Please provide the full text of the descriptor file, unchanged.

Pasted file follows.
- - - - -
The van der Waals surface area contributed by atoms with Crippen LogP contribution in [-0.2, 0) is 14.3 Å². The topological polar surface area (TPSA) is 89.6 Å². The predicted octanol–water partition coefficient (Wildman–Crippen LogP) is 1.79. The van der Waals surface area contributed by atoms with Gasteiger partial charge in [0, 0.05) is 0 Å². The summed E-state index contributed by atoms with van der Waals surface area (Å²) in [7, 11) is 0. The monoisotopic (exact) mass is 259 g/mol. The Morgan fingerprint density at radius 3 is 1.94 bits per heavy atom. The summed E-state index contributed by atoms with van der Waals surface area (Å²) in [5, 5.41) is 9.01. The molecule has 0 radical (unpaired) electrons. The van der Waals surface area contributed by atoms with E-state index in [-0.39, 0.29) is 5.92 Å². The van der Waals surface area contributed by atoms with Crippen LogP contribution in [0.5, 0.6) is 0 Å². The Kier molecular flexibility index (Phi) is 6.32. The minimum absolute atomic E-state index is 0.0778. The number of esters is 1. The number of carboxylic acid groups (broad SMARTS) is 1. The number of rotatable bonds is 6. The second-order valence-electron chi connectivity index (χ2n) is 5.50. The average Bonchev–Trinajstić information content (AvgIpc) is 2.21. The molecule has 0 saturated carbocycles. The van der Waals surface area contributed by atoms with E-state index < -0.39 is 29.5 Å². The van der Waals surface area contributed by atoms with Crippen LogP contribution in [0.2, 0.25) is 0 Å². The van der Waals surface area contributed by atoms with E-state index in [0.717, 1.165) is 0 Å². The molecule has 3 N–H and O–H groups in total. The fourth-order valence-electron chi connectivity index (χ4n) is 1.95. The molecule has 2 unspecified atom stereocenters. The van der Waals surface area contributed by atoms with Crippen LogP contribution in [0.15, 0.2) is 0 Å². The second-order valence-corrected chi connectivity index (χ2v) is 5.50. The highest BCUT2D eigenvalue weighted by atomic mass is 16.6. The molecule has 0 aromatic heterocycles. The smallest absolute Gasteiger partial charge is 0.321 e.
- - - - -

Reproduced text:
The van der Waals surface area contributed by atoms with Crippen LogP contribution in [-0.2, 0) is 14.3 Å². The topological polar surface area (TPSA) is 89.6 Å². The predicted octanol–water partition coefficient (Wildman–Crippen LogP) is 1.79. The van der Waals surface area contributed by atoms with Gasteiger partial charge in [0, 0.05) is 0 Å². The summed E-state index contributed by atoms with van der Waals surface area (Å²) in [7, 11) is 0. The monoisotopic (exact) mass is 259 g/mol. The Morgan fingerprint density at radius 3 is 1.94 bits per heavy atom. The summed E-state index contributed by atoms with van der Waals surface area (Å²) in [5, 5.41) is 9.01. The molecule has 0 radical (unpaired) electrons. The van der Waals surface area contributed by atoms with E-state index in [-0.39, 0.29) is 5.92 Å². The van der Waals surface area contributed by atoms with Crippen LogP contribution in [0.5, 0.6) is 0 Å². The Kier molecular flexibility index (Phi) is 6.32. The minimum absolute atomic E-state index is 0.0778. The number of esters is 1. The number of carboxylic acid groups (broad SMARTS) is 1. The number of rotatable bonds is 6. The second-order valence-electron chi connectivity index (χ2n) is 5.50. The average Bonchev–Trinajstić information content (AvgIpc) is 2.21. The molecule has 0 saturated carbocycles. The van der Waals surface area contributed by atoms with E-state index < -0.39 is 29.5 Å². The van der Waals surface area contributed by atoms with Crippen LogP contribution in [0.2, 0.25) is 0 Å². The van der Waals surface area contributed by atoms with E-state index in [0.717, 1.165) is 0 Å². The molecule has 3 N–H and O–H groups in total. The fourth-order valence-electron chi connectivity index (χ4n) is 1.95. The molecule has 2 unspecified atom stereocenters. The van der Waals surface area contributed by atoms with Crippen LogP contribution in [0.15, 0.2) is 0 Å². The second-order valence-corrected chi connectivity index (χ2v) is 5.50. The highest BCUT2D eigenvalue weighted by atomic mass is 16.6. The molecule has 0 aromatic heterocycles. The smallest absolute Gasteiger partial charge is 0.321 e.